One might think that biodiversity represents a threat: since it harbours many potential pathogens, it increases the risk of new diseases emerging.
Yet, surprisingly, biodiversity also plays a protective role against the emergence of infectious agents. Indeed, the existence of a great diversity of host species can limit their transmission, through dilution or buffering effect.
Biodiversity loss increases pathogen transmission
If all species had the same effect on the transmission of infectious agents, one would expect that a decrease in biodiversity would lead to a corresponding decrease in pathogen transmission. However, this is not the case: in recent years, studies have consistently shown that biodiversity losses tend to increase the transmission of pathogens and the frequency of associated diseases.
This trend has been demonstrated in a wide range of ecological systems, with very different host-agent types and modes of transmission. How can we explain this situation? Biodiversity loss can affect disease transmission in several ways:
- By changing the abundance of host or vector. In some cases, greater host diversity may increase the transmission of agents by increasing vector abundance;
- By altering the behaviour of the host, vector or parasite. In theory, greater diversity can influence host behaviour, which can have different consequences, whether it is an increase in transmission or an alteration in the evolution of virulence dynamics or transmission routes. For example, in a more diverse community, the parasitic worm that causes bilharzia (a disease that affects more than 200 million people worldwide) is more likely to end up in an inadequate intermediate host. This can reduce the probability of future transmission to humans by 25 to 99 %;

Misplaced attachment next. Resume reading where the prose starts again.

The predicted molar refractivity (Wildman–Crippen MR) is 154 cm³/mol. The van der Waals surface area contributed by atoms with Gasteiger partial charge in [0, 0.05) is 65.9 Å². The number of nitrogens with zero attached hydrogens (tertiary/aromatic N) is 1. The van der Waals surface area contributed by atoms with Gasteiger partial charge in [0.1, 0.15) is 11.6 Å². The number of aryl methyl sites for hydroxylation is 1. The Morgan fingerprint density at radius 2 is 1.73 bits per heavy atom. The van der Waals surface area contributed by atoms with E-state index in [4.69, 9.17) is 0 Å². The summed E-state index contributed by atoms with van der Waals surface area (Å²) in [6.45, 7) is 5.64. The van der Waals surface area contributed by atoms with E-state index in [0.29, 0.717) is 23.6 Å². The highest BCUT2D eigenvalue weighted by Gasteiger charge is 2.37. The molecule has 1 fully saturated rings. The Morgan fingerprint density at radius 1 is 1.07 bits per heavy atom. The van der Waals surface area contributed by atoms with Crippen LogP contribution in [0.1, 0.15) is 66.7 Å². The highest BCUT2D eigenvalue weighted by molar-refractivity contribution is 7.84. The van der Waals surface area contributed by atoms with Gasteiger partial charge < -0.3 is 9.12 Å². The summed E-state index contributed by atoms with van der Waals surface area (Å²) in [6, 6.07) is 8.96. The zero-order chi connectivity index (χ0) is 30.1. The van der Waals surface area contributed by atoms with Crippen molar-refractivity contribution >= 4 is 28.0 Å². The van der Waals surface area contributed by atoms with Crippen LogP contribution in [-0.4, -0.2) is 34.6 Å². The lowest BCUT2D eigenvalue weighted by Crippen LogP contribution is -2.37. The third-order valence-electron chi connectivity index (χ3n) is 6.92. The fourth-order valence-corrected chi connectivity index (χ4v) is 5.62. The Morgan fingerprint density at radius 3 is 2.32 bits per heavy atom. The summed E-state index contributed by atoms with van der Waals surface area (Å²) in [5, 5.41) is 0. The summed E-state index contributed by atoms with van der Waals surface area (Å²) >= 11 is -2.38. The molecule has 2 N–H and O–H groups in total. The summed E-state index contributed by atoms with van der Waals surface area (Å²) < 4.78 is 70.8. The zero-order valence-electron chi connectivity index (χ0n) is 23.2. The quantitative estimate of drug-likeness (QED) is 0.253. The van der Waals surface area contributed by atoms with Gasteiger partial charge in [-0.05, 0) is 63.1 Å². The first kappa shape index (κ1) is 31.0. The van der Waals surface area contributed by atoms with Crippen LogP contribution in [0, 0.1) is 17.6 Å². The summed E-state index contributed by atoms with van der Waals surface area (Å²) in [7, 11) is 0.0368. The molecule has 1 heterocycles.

- By changing the host or vector condition. In some cases, in hosts with high genetic diversity, infections can be reduced or even induce resistance, which effectively limits transmission. If genetic diversity is diminished because populations are declining, the likelihood of the emergence of new resistances also decreases.
In this context, the ongoing loss of biodiversity is even more alarming. Current estimates suggest, for instance, that at least 10,000 to 20,000 freshwater species are extinct or at risk of extinction. The rates of decline observed today rival those of the major crises of the past, such as the one that marked the transition from the Pleistocene to the Holocene 12,000 years ago, with the disappearance of megafauna, including the woolly mammoth, one of its emblematic representatives.
But the loss of biodiversity is not the only factor influencing the emergence of new diseases.
Climate change and human activities